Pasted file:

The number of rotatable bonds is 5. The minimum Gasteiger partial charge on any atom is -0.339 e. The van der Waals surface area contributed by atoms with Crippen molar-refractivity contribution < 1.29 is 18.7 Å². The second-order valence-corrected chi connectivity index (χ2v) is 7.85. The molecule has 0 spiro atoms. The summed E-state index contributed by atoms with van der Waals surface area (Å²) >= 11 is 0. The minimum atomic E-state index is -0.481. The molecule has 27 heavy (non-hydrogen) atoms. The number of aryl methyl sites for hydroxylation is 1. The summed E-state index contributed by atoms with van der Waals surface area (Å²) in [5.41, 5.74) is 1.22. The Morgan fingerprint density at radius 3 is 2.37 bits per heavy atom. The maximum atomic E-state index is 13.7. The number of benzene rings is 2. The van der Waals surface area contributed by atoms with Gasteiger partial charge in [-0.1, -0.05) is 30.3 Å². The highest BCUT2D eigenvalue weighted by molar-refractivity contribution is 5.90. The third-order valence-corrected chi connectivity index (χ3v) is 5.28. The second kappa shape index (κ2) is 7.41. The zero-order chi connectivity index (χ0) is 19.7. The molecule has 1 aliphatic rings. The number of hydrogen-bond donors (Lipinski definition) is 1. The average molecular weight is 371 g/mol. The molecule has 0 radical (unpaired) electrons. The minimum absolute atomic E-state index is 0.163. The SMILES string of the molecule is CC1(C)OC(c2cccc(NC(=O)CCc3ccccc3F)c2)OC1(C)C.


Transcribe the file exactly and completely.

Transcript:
The number of rotatable bonds is 5. The minimum Gasteiger partial charge on any atom is -0.339 e. The van der Waals surface area contributed by atoms with Crippen molar-refractivity contribution < 1.29 is 18.7 Å². The second-order valence-corrected chi connectivity index (χ2v) is 7.85. The molecule has 0 spiro atoms. The summed E-state index contributed by atoms with van der Waals surface area (Å²) >= 11 is 0. The minimum atomic E-state index is -0.481. The molecule has 27 heavy (non-hydrogen) atoms. The number of aryl methyl sites for hydroxylation is 1. The summed E-state index contributed by atoms with van der Waals surface area (Å²) in [5.41, 5.74) is 1.22. The Morgan fingerprint density at radius 3 is 2.37 bits per heavy atom. The maximum atomic E-state index is 13.7. The number of benzene rings is 2. The van der Waals surface area contributed by atoms with Gasteiger partial charge in [-0.1, -0.05) is 30.3 Å². The highest BCUT2D eigenvalue weighted by molar-refractivity contribution is 5.90. The third-order valence-corrected chi connectivity index (χ3v) is 5.28. The second kappa shape index (κ2) is 7.41. The zero-order chi connectivity index (χ0) is 19.7. The molecule has 1 aliphatic rings. The number of hydrogen-bond donors (Lipinski definition) is 1. The average molecular weight is 371 g/mol. The molecule has 0 radical (unpaired) electrons. The minimum absolute atomic E-state index is 0.163. The SMILES string of the molecule is CC1(C)OC(c2cccc(NC(=O)CCc3ccccc3F)c2)OC1(C)C.